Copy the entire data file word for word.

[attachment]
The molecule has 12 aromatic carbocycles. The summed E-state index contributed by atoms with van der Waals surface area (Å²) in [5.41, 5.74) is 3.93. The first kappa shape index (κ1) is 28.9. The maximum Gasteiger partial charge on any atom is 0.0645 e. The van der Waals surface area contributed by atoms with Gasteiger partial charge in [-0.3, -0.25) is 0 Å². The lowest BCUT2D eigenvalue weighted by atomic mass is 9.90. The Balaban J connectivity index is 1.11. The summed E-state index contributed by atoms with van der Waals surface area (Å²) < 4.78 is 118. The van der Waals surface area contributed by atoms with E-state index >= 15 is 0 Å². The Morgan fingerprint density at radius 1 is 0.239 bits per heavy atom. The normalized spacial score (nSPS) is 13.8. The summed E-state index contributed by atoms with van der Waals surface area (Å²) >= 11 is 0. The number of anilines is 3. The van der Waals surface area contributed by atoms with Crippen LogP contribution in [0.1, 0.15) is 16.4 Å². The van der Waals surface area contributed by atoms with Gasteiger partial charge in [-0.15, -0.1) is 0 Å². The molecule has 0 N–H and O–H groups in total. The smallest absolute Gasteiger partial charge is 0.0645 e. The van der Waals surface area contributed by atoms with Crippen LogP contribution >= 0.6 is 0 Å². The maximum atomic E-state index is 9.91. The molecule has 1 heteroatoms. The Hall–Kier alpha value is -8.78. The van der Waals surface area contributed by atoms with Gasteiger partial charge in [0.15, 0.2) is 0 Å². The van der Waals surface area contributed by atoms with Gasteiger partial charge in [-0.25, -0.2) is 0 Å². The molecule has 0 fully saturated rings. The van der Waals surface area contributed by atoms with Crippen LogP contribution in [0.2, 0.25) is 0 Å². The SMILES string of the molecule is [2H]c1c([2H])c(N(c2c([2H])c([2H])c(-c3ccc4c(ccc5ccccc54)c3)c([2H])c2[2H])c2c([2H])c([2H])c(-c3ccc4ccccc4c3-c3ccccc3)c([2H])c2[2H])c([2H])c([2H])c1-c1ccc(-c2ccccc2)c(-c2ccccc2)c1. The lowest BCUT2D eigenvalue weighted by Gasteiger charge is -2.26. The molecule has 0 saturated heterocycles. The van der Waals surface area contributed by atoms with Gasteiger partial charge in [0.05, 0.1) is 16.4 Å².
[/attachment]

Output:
The molecule has 12 aromatic carbocycles. The summed E-state index contributed by atoms with van der Waals surface area (Å²) in [5.41, 5.74) is 3.93. The first kappa shape index (κ1) is 28.9. The maximum Gasteiger partial charge on any atom is 0.0645 e. The van der Waals surface area contributed by atoms with Gasteiger partial charge in [-0.3, -0.25) is 0 Å². The lowest BCUT2D eigenvalue weighted by atomic mass is 9.90. The Balaban J connectivity index is 1.11. The summed E-state index contributed by atoms with van der Waals surface area (Å²) < 4.78 is 118. The van der Waals surface area contributed by atoms with E-state index >= 15 is 0 Å². The Morgan fingerprint density at radius 1 is 0.239 bits per heavy atom. The normalized spacial score (nSPS) is 13.8. The summed E-state index contributed by atoms with van der Waals surface area (Å²) >= 11 is 0. The number of anilines is 3. The van der Waals surface area contributed by atoms with Crippen LogP contribution in [0.1, 0.15) is 16.4 Å². The van der Waals surface area contributed by atoms with Gasteiger partial charge in [-0.15, -0.1) is 0 Å². The molecule has 0 N–H and O–H groups in total. The smallest absolute Gasteiger partial charge is 0.0645 e. The van der Waals surface area contributed by atoms with Crippen LogP contribution >= 0.6 is 0 Å². The maximum atomic E-state index is 9.91. The molecule has 1 heteroatoms. The Hall–Kier alpha value is -8.78. The van der Waals surface area contributed by atoms with Gasteiger partial charge in [0.15, 0.2) is 0 Å². The van der Waals surface area contributed by atoms with Gasteiger partial charge in [-0.25, -0.2) is 0 Å². The molecule has 0 fully saturated rings. The van der Waals surface area contributed by atoms with Crippen LogP contribution in [0.2, 0.25) is 0 Å². The SMILES string of the molecule is [2H]c1c([2H])c(N(c2c([2H])c([2H])c(-c3ccc4c(ccc5ccccc54)c3)c([2H])c2[2H])c2c([2H])c([2H])c(-c3ccc4ccccc4c3-c3ccccc3)c([2H])c2[2H])c([2H])c([2H])c1-c1ccc(-c2ccccc2)c(-c2ccccc2)c1. The lowest BCUT2D eigenvalue weighted by Gasteiger charge is -2.26. The molecule has 0 saturated heterocycles. The van der Waals surface area contributed by atoms with Gasteiger partial charge in [0.05, 0.1) is 16.4 Å².